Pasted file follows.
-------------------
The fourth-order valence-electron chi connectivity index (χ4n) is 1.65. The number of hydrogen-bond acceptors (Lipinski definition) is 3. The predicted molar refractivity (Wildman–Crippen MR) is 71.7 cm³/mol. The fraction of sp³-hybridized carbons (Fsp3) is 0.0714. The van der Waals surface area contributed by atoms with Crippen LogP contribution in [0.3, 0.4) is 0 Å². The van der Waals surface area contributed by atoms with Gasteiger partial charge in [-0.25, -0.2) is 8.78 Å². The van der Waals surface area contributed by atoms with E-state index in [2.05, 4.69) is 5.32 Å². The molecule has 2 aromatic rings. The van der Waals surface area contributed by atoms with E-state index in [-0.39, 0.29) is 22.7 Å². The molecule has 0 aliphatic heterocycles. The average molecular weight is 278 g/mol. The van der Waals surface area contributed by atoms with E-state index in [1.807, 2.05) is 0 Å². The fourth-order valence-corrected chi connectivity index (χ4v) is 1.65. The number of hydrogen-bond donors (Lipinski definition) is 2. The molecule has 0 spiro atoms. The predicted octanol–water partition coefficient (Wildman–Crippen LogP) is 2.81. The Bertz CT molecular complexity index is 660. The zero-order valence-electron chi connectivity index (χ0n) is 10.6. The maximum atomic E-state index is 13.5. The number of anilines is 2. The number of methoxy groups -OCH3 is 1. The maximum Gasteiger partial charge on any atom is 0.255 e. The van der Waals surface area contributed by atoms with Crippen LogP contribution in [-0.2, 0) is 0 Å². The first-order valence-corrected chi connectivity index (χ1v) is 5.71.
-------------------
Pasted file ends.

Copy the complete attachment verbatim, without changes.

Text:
The fourth-order valence-electron chi connectivity index (χ4n) is 1.65. The number of hydrogen-bond acceptors (Lipinski definition) is 3. The predicted molar refractivity (Wildman–Crippen MR) is 71.7 cm³/mol. The fraction of sp³-hybridized carbons (Fsp3) is 0.0714. The van der Waals surface area contributed by atoms with Crippen LogP contribution in [0.3, 0.4) is 0 Å². The van der Waals surface area contributed by atoms with Gasteiger partial charge in [-0.25, -0.2) is 8.78 Å². The van der Waals surface area contributed by atoms with E-state index in [2.05, 4.69) is 5.32 Å². The molecule has 2 aromatic rings. The van der Waals surface area contributed by atoms with E-state index in [-0.39, 0.29) is 22.7 Å². The molecule has 0 aliphatic heterocycles. The average molecular weight is 278 g/mol. The van der Waals surface area contributed by atoms with E-state index in [1.807, 2.05) is 0 Å². The fourth-order valence-corrected chi connectivity index (χ4v) is 1.65. The number of hydrogen-bond donors (Lipinski definition) is 2. The molecule has 0 spiro atoms. The predicted octanol–water partition coefficient (Wildman–Crippen LogP) is 2.81. The Bertz CT molecular complexity index is 660. The zero-order valence-electron chi connectivity index (χ0n) is 10.6. The maximum atomic E-state index is 13.5. The number of anilines is 2. The number of methoxy groups -OCH3 is 1. The maximum Gasteiger partial charge on any atom is 0.255 e. The van der Waals surface area contributed by atoms with Crippen LogP contribution in [-0.2, 0) is 0 Å². The first-order valence-corrected chi connectivity index (χ1v) is 5.71.